Migration of chlorothalonil and carbendazim in fruits stored in wood treated with the anti-sapstain formulation Tuff Brite C
J F Cooper, D Riboul, M De Vleeschauwer, T L Woods
Fruits and vegetables stored in treated wood boxes are in contact with the products used for the treatment. In order to obtain regulatory approval for incidental food contact it is necessary to determine the quantity of residues on these fruits or vegetables. When the active materials are used in agriculture it is required that residues found are below to the MRL fixed for these substances. In the case of Chlorothalonil this MRL (in Spain) is 0.5 mg/kg for apples (at European level a MRL of 1 mg/kg has been requested). For food contact approval of antisapstains it is therefore required that residue of Chlorothalonil transferred from treated wood is below this limit. Tuff Brite C is an antisapstain formulation of ISK Biosciences containing 450 gr/litre of CTL and 100 gr/litre of Carbendazim. A first migration study was conducted by the University of Gembloux in Belgium on wood treated with 1% Tuff Brite C. No residue was founded on: Apples after 55 days, Cherries after 7 days, Cucumbers after 7 days, Tomatoes after 7 days. This study was limited by the length of time the fruit could be held for observation. Therefore a second migration study was conducted by the University of Montpellier; France.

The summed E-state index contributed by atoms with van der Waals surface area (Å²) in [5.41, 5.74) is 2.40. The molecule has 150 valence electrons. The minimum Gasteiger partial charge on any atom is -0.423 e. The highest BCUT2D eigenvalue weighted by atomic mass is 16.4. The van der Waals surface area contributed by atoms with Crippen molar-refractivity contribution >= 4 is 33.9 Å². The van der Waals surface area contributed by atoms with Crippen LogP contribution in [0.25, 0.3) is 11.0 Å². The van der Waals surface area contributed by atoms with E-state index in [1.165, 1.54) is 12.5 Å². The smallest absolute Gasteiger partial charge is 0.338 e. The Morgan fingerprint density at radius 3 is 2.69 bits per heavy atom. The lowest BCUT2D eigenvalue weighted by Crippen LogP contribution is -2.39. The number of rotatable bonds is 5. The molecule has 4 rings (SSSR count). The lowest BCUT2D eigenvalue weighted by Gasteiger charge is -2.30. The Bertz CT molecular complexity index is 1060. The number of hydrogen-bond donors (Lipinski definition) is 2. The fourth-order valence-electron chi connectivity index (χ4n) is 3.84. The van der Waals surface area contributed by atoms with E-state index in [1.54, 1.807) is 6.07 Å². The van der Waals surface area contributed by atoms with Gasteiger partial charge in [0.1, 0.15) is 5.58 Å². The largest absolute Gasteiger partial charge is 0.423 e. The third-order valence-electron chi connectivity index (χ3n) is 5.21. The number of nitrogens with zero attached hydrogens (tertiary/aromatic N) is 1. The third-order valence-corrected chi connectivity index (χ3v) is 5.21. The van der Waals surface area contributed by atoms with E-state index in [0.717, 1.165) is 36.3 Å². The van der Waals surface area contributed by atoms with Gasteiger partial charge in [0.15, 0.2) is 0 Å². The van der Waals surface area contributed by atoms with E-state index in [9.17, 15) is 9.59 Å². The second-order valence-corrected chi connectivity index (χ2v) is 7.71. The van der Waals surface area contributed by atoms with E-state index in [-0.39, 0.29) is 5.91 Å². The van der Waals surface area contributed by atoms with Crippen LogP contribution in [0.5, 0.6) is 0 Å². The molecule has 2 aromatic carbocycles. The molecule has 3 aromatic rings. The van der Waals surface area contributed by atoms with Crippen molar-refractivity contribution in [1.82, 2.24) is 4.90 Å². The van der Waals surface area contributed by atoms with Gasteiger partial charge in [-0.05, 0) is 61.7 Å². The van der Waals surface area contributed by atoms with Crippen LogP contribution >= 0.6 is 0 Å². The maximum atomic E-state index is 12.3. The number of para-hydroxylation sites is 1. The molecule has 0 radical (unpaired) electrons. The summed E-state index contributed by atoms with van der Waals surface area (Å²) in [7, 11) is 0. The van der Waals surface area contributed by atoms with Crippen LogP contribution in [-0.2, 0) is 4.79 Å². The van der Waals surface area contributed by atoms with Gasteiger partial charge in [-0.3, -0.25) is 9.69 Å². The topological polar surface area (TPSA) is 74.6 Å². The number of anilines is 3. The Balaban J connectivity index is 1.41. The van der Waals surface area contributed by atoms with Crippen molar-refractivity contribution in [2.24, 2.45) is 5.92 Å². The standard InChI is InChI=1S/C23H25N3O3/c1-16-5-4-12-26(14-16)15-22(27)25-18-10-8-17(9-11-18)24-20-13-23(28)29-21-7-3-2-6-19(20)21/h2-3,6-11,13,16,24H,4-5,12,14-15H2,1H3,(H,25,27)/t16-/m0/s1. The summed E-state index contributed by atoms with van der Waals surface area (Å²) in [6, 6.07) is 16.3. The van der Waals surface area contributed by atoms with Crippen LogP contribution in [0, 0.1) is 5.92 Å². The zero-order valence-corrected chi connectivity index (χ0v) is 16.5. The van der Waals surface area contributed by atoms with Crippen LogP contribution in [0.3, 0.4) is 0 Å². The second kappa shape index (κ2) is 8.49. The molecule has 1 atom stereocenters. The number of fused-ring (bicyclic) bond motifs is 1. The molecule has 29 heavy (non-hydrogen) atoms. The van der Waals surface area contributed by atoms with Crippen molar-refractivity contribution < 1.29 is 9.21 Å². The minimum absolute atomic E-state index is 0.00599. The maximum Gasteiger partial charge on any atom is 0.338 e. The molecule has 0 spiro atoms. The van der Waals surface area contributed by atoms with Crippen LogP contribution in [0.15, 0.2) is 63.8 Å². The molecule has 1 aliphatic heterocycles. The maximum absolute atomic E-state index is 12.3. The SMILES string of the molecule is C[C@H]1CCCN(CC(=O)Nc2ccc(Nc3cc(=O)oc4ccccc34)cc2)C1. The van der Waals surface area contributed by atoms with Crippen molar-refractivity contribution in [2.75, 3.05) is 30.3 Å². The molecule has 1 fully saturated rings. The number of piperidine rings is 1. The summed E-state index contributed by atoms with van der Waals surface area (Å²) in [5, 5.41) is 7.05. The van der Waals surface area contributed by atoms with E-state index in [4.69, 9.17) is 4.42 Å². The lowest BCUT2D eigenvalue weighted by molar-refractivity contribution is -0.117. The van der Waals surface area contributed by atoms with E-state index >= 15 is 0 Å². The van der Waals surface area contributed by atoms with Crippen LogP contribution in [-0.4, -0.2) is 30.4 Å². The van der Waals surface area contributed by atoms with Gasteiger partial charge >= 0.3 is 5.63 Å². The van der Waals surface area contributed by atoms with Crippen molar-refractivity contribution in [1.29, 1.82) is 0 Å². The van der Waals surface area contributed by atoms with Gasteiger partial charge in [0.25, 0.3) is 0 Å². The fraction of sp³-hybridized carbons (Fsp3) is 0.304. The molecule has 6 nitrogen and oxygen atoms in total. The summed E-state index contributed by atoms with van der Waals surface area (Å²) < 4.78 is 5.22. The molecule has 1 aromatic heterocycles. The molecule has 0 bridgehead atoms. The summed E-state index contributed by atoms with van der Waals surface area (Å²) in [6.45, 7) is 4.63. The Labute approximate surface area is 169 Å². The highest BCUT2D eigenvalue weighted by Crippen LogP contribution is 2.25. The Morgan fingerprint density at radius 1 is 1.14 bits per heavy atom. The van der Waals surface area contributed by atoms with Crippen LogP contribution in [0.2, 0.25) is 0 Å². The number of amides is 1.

Keywords: CHLOROTHALONIL; CARBENDAZIM; FRUIT; STORAGE; ANTI-SAPSTAIN; TUFF BRITE C
Conference: 97-05-25/30 Whistler, British Columbia, Canada